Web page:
Roslyn Hurley, Special Envoy for Persons with Disabilities is encouraging all Barbadians to see the human inside and not the disability. (Picture by Christoff Griffith.)
- Fortnite developer sues Apple and Google Read More
- Zuckerberg grilled about acquisitions Read More
- Wood pounds queens Deacons Read More
- Serena continues winning streak against Venus Read More
- Wanted: A more efficient airport Read More
- Low-hanging fruit for all Read More
- Mulan skipping most theatres for streaming platforms Read More
WITHOUT A DOUBT, her face is one that readily comes to mind when you speak of championing the cause of the disabled in Barbados. She is Roslyn Hurley, special envoy for people with disabilities.
But that was not always the case with Hurley, who is the former president of Barbados National Organisation of the Disabled (BARNOD). in fact, Hurley said she was very much against getting involved in the disabled community in the first place.
“When I was younger I did not see the need to join the disabled movement. I thought I had a normal life and a group of family and friends to support me, so I did not see the disability. I did not want to be in the disabled community,” Hurley admitted.
But in 1997 she joined the disabled movement. “It was just to see what it was all about,” she said.
She was thrust into a leadership position shortly after she joined. And she has gone all over the world representing Barbados on behalf of the disabled community.
Hurley was diagnosed with cerebral palsy in her early years. Delivered foot first, she was oxygen-deprived and she was not breathing properly. She suffers a speech impediment and walks with the assistance of a walker.
Nonetheless, Hurley said she grew up in a regular household and was treated like a “normal child”.
“My mother always told me she did not give birth to a child with a disability so I was treated like my brother and sister,” Hurley said.
The only difference was that she attended a small private school in the Worthing, Christ Church area where she lived, while her older brother and a younger sister went to a primary school.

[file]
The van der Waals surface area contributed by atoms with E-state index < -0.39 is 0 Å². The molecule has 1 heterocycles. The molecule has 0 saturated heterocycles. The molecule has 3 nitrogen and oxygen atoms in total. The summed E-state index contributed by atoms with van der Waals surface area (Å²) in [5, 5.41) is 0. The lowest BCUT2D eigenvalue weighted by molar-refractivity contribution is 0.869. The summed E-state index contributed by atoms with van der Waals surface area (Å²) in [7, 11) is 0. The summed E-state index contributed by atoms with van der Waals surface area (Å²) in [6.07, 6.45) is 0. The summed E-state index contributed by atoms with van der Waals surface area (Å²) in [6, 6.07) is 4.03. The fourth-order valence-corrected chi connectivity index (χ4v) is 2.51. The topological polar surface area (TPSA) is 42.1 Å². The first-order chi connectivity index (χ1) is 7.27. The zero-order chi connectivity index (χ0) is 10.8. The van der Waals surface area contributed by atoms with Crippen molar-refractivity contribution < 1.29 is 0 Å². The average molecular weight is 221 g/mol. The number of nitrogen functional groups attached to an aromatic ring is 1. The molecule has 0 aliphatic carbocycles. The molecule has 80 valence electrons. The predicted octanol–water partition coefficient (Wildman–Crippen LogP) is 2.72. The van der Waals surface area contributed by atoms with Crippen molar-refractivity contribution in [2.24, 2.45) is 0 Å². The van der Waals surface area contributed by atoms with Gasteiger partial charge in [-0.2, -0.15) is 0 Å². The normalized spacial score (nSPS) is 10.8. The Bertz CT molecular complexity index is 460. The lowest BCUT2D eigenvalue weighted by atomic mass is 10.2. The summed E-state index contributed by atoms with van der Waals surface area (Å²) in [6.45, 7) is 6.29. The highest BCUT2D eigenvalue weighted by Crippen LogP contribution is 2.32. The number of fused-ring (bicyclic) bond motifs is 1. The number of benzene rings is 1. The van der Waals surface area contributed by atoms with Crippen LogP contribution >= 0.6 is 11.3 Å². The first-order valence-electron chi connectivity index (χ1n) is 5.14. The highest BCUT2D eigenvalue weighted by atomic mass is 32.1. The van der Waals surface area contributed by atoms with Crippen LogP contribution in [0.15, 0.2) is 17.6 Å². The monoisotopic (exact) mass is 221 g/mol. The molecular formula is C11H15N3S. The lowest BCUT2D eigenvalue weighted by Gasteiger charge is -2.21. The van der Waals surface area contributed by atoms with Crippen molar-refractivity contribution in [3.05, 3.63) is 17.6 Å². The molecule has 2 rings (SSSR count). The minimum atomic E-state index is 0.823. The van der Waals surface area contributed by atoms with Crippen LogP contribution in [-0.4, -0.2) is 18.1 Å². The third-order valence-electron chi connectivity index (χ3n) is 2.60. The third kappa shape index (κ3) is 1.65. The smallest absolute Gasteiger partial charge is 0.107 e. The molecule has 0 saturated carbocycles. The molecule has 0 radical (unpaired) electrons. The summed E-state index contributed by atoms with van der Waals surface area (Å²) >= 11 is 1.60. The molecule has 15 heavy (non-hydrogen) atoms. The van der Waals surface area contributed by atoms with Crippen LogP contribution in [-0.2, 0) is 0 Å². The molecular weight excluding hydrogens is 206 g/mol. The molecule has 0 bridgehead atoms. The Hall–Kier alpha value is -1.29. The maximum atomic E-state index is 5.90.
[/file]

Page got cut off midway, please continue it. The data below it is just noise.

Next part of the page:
Hurley said it was not easy because she did not have any special privileges and her formal education ended at the primary school level because she was not allowed to sit the 11-Plus examination.
She would go on to do some courses with continuing studies at the now defunct Roebuck School. She also learned some craft skills, including pottery and macramé.
As special envoy, Hurley said she works across the gamut of agencies that cater to people with disabilities. She is a member of the Barbados Council for the Disabled (BCD), deeply involved with the National Disabilities Unit and works closely with groups such as the blind and deaf, New Life Deaf Club and other associated groups.
Hurley also gained popularity on a radio call-in programme, but she said many times she refused the urge to call because of the public backlash and criticism she received.
But Hurley maintained that she only joined the discussion on topics that really mattered to her.
Therefore, Hurley has set as her major goal to get the wider public to see the human that is inside people with disabilities and work with the human that is inside.
“Somebody saw the human in me and let me have a chance. Somebody saw that something special and allowed me the opportunity to represent Barbados as far as the United Nations. I have been to Korea to represent Barbados.
“Do not mind my speech impediment. I can speak to any audience anywhere and represent the cause of the disabled.”
Another issue dear to Hurley is the personal development of the young disabled. She is especially happy about the Shine Like A Diamond pageant in which ten persons with disabilities will compete later this month.
To the naysayers, one of whose comments “What queen and king pageant they need? They should be somewhere making baskets” has stuck in her mind, Hurley said there is much more to the disabled than that. She urges everyone to see the human inside and not the disability.